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An independent UN expert on international law said Israel's air strikes and tightened blockade on the Gaza Strip during the continuing Israel-Gaza war could amount to a crime against humanity.
At a briefing in Washington on Wednesday, Francesca Albanese, the UN's special rapporteur on the occupied Palestinian Territories, said Israel's move to bar the entry of water, food, medicine and fuel into the Gaza Strip since Hamas attacked Israel on October 7 is a serious breach of international law.
“Israel has tightened the blockade by not allowing entry of water, food and electricity – adding another layer of illegality," Ms Albanese said.
“The blockade was already a war crime and now this could amount to intentional starvation, which is a crime against humanity.”
The assessment came as US President Joe Biden visited Israel, where he offered strong support for the ally, but also called for humanitarian aid to enter the besieged enclave.
Israeli Prime Minister Benjamin Netanyahu said the country would not allow aid to enter through its crossing with Gaza, but would not block supplies from entering through Egypt.
It was not clear when aid would begin entering through the Rafah crossing, in the south of the Gaza Strip.
About 2.3 million Palestinians live in the Gaza Strip, a tiny enclave that has been under an Israeli and Egyptian land, air and sea blockade since 2007, when Hamas took over the territory.
Israel has ordered the northern Gaza Strip, home to 1.1 million people, to evacuate to the south before an anticipated ground invasion aimed at destroying Hamas.
The UN has condemned the order, saying it breaches international law.
“You cannot give this order, first of all because the south has already been bombed and there are no places where people can find safety or shelter," Ms Albanese said.
"And second, there are elderly and children, and hospitals. Where would they go?”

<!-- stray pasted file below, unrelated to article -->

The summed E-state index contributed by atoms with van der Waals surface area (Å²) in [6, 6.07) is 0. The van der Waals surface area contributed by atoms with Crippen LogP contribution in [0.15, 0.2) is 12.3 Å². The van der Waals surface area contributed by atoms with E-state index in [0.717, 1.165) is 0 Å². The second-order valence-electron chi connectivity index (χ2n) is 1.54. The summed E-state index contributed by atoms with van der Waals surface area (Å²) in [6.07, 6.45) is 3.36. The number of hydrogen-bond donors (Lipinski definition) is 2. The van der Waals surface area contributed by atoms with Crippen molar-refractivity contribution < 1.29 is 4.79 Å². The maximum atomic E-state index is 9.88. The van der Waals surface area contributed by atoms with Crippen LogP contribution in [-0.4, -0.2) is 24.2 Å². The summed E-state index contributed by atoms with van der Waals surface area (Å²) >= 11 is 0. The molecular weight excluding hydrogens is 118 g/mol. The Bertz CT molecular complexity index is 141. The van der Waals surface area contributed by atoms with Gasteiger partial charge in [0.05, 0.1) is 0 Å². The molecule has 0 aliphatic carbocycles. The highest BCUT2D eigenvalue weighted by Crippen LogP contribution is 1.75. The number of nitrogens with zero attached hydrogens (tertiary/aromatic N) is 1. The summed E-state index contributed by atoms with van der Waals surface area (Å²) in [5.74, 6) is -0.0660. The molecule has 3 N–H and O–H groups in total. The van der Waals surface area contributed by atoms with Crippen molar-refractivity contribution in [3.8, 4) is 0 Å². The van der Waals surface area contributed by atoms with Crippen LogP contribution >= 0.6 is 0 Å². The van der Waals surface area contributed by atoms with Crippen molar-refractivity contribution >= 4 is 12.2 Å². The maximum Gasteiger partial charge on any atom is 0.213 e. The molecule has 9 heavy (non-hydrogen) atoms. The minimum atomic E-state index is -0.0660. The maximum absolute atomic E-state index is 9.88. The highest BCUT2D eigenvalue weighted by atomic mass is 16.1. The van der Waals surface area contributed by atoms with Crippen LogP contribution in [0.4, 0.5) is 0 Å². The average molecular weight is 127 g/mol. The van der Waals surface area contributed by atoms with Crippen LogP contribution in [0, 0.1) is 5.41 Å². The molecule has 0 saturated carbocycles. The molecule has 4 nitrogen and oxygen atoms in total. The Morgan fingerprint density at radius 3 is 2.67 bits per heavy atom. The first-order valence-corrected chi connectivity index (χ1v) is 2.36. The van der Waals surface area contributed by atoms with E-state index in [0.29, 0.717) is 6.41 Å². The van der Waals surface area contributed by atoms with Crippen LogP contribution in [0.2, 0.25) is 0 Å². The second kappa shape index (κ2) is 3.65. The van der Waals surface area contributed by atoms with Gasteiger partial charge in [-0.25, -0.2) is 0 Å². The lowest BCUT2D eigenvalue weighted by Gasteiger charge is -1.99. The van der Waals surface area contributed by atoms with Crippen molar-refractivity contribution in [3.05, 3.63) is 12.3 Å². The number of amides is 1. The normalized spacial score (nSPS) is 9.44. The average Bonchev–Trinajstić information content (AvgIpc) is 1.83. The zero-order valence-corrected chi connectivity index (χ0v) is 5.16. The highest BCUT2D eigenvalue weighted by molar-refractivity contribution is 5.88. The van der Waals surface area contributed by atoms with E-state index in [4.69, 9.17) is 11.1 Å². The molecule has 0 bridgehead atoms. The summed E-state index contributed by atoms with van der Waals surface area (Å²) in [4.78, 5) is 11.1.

Mr Biden's trip was upended after a missile struck a hospital in Gaza City on Tuesday, killing hundreds of Palestinians, among them many children.
Hamas and Arab nations blamed Israel, while Israel blamed the strike on an errant rocket fired by Islamic Jihad militants.
Mr Biden has supported Israel's claim, blaming the explosion on “the other team".
He also has not denounced the civilian death toll in Gaza, which has so far exceeded 3,400 people. Many more are missing and feared dead under rubble.
But Mr Biden announced $100 million from the US in humanitarian assistance for Gaza and the occupied West Bank, adding that the Red Cross and Red Crescent must be allowed access.
Hamas's October 7 attack on parts of southern Israel killed more than 1,300 people. Militants also took about 200 people hostage.
Ms Albanese said that under international law, Hamas is likely to have committed war crimes. But Israel's response has passed its claim to self-defence and the principle of proportionality.
She said Israel has launched more than 6,000 bombs on Gaza – one of the most densely populated areas on Earth – killing at least 1,000 children and destroying about 80,000 homes and buildings.
“What kind of proportional response is this?” Ms Albanese said.
“Each military action, each bomb needs to be proportionate and it needs to distinguish between civilian and military targets, and it needs to be respectful of the principle of precaution.”